Toronto Field Naturalists  –  Enjoy and preserve nature with us!
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The Toronto Field Naturalists have been promoting a love of nature in Toronto since 1923. Learn more about us, what we're doing and how you can volunteer.
May Photo Spotlight
Grey Tree Frog
Grey Tree Frog by Lynn Miller
Thank You!
The TFN board appreciates the time and effort our members took to fill in our Membership Survey! We are examining the results now to see what we can do to make the TFN a stronger organization and to make sure we are meeting our member's needs. Thank You to all who participated!
Neonicotinoids In Your Garden
In a 2014 Friends of the Earth study of flowers for sale at garden centres in Canada, more than 50 percent of the tested plants contained traces of at least one neonicotinoid. Most shocking was that many of these contaminated plants were labelled "bee-friendly". Check out Ontario Nature's page outlining what you can do to avoid this pesticide when purchasing plants for your garden.
Zoo Woods
SCB Toronto has been awarded a grant and are moving ahead with plans for a native plant garden at the Zoo Woods on U of T's St. George campus. In the upcoming weeks, SCB will be cleaning up the site (goodbye invasives!), deciding on what will be planted, and then putting in the trees and shrubs this spring season! You can learn about the history of Zoo Woods here.
TFN Endorse NoJetsTO
The Toronto Field Naturalists, a charitable organization of people who love and want to protect our natural environment, endorse the mission of NoJetsTO because of our concern with the impact of the expansion on wildlife that lives and breeds along the waterfront. Read the full statement here.
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National SwiftWatch Roost Monitoring Spring Blitz
SwiftWatch would like to invite as many people as possible to take part in the National Roost Monitoring Blitz on May 20, May 24, May 28, and June 1. The results from Ontario SwiftWatch are combined with data collected in Manitoba, Quebec and the Maritimes to assess Chimney Swift population trends across Canada. You can sign sign up to monitor a site during the spring blitz on this map. If you zoom in on Toronto, you will see seven of Toronto's largest known roosts. It would be ideal to have monitors at all of these locations for the blitz this spring. To sign up as a roost monitor, please contact the Ontario SwiftWatch Coordinator. Please specify which roost you can monitor and which days (May 20, 24, 28 and/or June 1) you are available.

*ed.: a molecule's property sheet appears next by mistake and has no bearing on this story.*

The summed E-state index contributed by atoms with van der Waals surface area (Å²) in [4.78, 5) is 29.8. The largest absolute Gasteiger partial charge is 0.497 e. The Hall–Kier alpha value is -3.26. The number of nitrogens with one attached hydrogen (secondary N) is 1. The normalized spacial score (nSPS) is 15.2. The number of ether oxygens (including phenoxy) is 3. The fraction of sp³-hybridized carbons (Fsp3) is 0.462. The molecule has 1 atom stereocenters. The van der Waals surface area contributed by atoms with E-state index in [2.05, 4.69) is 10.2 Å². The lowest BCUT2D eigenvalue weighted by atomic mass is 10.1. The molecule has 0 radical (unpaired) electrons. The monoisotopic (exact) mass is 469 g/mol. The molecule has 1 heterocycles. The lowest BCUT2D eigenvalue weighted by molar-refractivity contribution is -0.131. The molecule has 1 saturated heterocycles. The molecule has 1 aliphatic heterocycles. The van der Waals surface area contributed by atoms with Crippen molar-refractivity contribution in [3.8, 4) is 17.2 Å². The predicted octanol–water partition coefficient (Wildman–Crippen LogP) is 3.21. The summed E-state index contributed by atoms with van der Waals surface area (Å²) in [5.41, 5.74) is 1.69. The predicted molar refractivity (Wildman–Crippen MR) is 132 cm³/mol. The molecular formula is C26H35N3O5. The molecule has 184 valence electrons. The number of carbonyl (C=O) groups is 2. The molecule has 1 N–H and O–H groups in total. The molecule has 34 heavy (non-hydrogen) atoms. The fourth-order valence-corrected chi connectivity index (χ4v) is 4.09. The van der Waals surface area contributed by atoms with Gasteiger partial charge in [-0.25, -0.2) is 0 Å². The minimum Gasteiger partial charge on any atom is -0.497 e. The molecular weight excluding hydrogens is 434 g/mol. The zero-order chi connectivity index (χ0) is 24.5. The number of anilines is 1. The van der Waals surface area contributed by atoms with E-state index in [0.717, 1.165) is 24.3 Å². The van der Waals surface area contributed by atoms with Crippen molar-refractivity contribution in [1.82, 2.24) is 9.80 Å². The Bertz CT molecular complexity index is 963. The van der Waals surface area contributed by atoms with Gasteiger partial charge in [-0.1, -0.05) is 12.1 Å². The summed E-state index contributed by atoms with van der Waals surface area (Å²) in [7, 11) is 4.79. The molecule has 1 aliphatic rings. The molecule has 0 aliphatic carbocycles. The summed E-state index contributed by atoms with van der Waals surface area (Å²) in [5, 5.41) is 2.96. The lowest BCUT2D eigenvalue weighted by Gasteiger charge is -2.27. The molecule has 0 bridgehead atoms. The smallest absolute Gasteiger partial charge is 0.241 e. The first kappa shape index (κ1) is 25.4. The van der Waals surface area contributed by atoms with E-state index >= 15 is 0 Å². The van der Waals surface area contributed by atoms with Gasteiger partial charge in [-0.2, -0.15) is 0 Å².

Raise Your Voice For Nature
Help Ontario Nature call for stronger laws, a stronger landscape and a stronger natural legacy for the Greater Golden Horseshoe region. The Ontario Government is currently reviewing the Oak Ridges Moraine Conservation Plan, Greenbelt Plan, Niagara Escarpment Plan and Growth Plan for the Greater Golden Horseshoe. These plans play a key role in protecting over 720,000 hectares of land extending around the province's most populated and industrialized region from Niagara to the Rice Lake Plains and up to the tip of the Bruce Peninsula. Take action to protect the region's water, nature and communities by sending a letter to the Honourable Ted McMeekin, Minister of Municipal Affairs and Housing. More information and email access to the minister can be found here.
Got a Favourite Tree?
LEAF has launched The Great Toronto Tree Hunt - a contest to find and celebrate the greatest trees in the city. Both individuals and groups can nominate trees and are eligible for cash prizes! It's easy! To nominate a tree, just take a quick snapshot or an artistic photo and provide a brief description of why that tree is great. Get all the details here.
Reporting Bird Collisions
Now you can easily report bird collisions. FLAP (Fatal Light Awareness Program) has introduced a new online tool where people can record the location and time of bird-building strikes. The goal of this interactive map is to create a global collision database by using the power of the Internet to reach out to millions of potential data collectors instead of having to only rely on a limited set of volunteers. Another benefit of the new tool is that people can record collisions at residential buildings, which FLAP currently cannot survey, and which cumulatively account for the majority of bird deaths. The tool can be found at flap.org.